There is something about Shelly Taylor.
Her friend, poet Gordon Massman says that as a person: "Shelly Taylor is the real deal, the genuine article; she stands, I believe, in contrast to materialist/literary/intellectual conformity which wants to enslave all peoples."
I like that. Not quite what I am looking for but a good starting place.
Shelly's friend and fellow writer, Mara Vahratian says about her: "I once told her she was like a real-life version of Jim Harrison's character Dalva (of the eponymous novel)--she's creative, resourceful, loving, and brave."
Vahration continues: "Shelly Taylor is an immensely determined and intelligent woman, and the spirit with which she lives her life is in no way divorced from the energy of her writing--I honestly can't think of her as a person without thinking of her writing at the same time. "
Yes, exactly. Determined. Intelligent. Spirit. Energy.
Those all come to mind. After first reading that quote, I told Shelly that those somethings are how I think of her.
But my opinion can come later.
Let's start at the beginning.
Shelly Taylor was born in the small town of Alma, Georgia (also the hometown of author Harry Crews, as she later notes in our interview) where she lived until the age of four, before moving with her family to nearby Douglas, specifically, Bridgetown, an unincorporated farm area outside of the city. It was here where she grew up, a self-described: "country girl, redneck girl" who was heavily influenced by her grandmother, Norma Jean Taylor.
Of her relationship with her "Granny" she says: "I was hers" and "she thought I'd be a famous writer." She describes Granny Taylor as a great storyteller, a "mystical personality", who loved to read and who called her by the nickname: "Black-Eyed Heifer" as a term of endearment. That nickname, of course, is the name of her first collection of poetry. The cover of her book is derived from a picture of her grandmother from 1952 and the dedication inside reads: "For Granny".
Also dominant in her life was the sport of rodeo, something she competed in from the ages of 11 to 23 and culminated when she won a Georgia state championship in barrel racing. For her, rodeo was a family legacy, her mother and other female relatives barrel raced as well, she still misses it and plans to start competing again as soon as possible.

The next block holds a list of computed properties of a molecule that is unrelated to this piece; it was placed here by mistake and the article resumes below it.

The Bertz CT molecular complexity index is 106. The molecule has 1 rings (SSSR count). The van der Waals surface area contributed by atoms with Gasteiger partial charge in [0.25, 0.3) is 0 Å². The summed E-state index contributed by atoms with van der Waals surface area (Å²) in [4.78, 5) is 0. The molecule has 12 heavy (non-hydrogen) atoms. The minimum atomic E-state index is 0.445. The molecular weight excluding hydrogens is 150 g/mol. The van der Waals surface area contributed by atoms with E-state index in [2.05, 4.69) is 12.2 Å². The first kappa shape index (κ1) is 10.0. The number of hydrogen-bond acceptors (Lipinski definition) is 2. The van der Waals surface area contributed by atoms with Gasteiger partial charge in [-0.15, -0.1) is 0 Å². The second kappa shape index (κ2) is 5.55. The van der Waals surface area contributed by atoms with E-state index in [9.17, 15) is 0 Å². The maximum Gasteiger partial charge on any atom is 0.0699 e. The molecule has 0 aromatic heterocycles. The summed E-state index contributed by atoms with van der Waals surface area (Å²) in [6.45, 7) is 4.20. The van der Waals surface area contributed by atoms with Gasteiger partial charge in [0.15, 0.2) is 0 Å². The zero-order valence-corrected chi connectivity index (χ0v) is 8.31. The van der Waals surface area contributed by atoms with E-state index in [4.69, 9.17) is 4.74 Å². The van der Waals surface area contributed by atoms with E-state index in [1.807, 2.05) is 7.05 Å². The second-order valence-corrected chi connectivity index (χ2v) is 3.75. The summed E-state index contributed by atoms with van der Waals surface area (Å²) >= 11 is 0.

At this point, Taylor bounced around a little. She first attended college on a barrel racing scholarship to Abraham Baldwin Agricultural College, then had a stint at the University of Georgia, before eventually getting her Bachelor's degree from Warren Wilson College. It was in these years that she became serious about writing, spurred on by the illness and unfortunate loss of her beloved grandmother when she was 20. Until then, Taylor had never even taken a writing class. From there, she immersed herself into writing, first moving to Maine to live and write and before making the decision in 2005 to get her MFA at the University of Arizona.
The decision to move to Tucson for grad school provoked Taylor to sell her barrel racing horse, a pivotal event in her life that has impacted her as a person and a poet. Taylor told me over the phone that selling her horse was something that: "just made sense". However, as you will read in the interview questions, it is something that haunts her and is a big part of "Black-Eyed Heifer" as well as the current collection she is writing.